The boat-ride on the Bhadra river, the second day, felt endless. The golden-yellow hue of sunrise was replaced slowly by diamond-like mid-noon sparkles on the backwaters which kissed the hills gently. The boat moved through scenic passes providing an ample glimpse of each hill adorned with huge trees including teak, sandal and rosewood. Bamboos encroached upon any available space between them.
The ride stopped for some time, close to a lone tree that stood up from the river and there was no land mass visible beneath it. Two dozen cormorants roosted on the branches and tourists got busy watching their activities.
I managed to trek through the hills later. Wet slush beneath my feet hindered me but the cool forest beckoned. Something lured me back though – the aroma of fresh, delicious Asian lunch from the‘gol-ghar’, a common dining area for visitors. The manager, Ashok, and the cooking crew fed their guests sumptuously running around like anxious mothers.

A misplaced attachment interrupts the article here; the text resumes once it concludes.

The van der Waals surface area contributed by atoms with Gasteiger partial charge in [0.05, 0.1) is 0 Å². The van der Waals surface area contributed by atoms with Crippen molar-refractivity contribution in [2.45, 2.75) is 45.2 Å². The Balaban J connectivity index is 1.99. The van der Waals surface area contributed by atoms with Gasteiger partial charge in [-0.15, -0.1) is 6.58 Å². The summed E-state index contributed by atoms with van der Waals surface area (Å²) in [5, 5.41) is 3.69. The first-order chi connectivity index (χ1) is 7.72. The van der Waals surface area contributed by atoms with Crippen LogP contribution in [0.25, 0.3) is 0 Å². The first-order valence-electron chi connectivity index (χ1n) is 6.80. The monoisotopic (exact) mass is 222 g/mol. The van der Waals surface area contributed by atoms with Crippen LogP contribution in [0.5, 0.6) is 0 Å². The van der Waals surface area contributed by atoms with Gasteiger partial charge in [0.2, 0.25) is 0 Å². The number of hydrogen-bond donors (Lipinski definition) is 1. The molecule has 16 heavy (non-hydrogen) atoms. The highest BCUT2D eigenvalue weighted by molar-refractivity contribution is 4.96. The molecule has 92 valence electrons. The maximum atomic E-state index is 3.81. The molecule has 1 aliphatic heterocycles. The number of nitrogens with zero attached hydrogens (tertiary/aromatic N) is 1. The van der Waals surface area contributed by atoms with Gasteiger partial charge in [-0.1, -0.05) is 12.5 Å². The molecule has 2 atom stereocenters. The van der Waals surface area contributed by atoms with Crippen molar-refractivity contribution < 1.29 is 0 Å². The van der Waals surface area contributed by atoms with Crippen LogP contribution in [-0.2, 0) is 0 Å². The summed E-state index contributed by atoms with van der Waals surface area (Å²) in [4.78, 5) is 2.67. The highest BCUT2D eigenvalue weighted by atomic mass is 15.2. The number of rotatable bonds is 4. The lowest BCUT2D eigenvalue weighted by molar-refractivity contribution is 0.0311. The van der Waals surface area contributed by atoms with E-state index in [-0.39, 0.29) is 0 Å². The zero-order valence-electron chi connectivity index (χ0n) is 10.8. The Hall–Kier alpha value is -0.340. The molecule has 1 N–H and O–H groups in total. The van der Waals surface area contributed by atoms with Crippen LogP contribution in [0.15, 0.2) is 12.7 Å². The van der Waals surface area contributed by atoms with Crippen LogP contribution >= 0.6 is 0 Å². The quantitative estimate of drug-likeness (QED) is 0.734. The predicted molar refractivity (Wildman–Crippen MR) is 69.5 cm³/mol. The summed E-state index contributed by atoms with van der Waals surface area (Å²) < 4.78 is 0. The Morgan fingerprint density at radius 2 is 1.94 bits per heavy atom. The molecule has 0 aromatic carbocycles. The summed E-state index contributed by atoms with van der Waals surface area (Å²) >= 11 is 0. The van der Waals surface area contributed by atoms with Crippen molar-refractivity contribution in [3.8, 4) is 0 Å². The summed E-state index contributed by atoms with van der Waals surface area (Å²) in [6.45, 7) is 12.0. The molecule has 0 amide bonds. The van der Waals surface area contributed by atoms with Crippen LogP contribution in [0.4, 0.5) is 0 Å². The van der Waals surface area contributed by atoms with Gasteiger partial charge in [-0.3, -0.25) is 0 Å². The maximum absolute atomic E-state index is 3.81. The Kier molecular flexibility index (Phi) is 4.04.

Dinners are lavish deals too. On that day, there was a campfire and a wildlife documentary was featured on Dholes [wild dogs] of Bandipur on an LCD screen. I said, “I’ve shot those” and got a reply from a fellow guest: “This was shot more than a decade back. You must have found their young ones.”
The third day, I was provided directions to the Tyavarekoppa lion and tiger safari 30 kms away. This should never to be missed if no tiger’s seen on the safari at Bhadra – the big cats growl at visitors and not from inside a cage! A tiger at 12 feet distance was initially irritated, then comfortable enough to yawn and move on to a snoozing posture.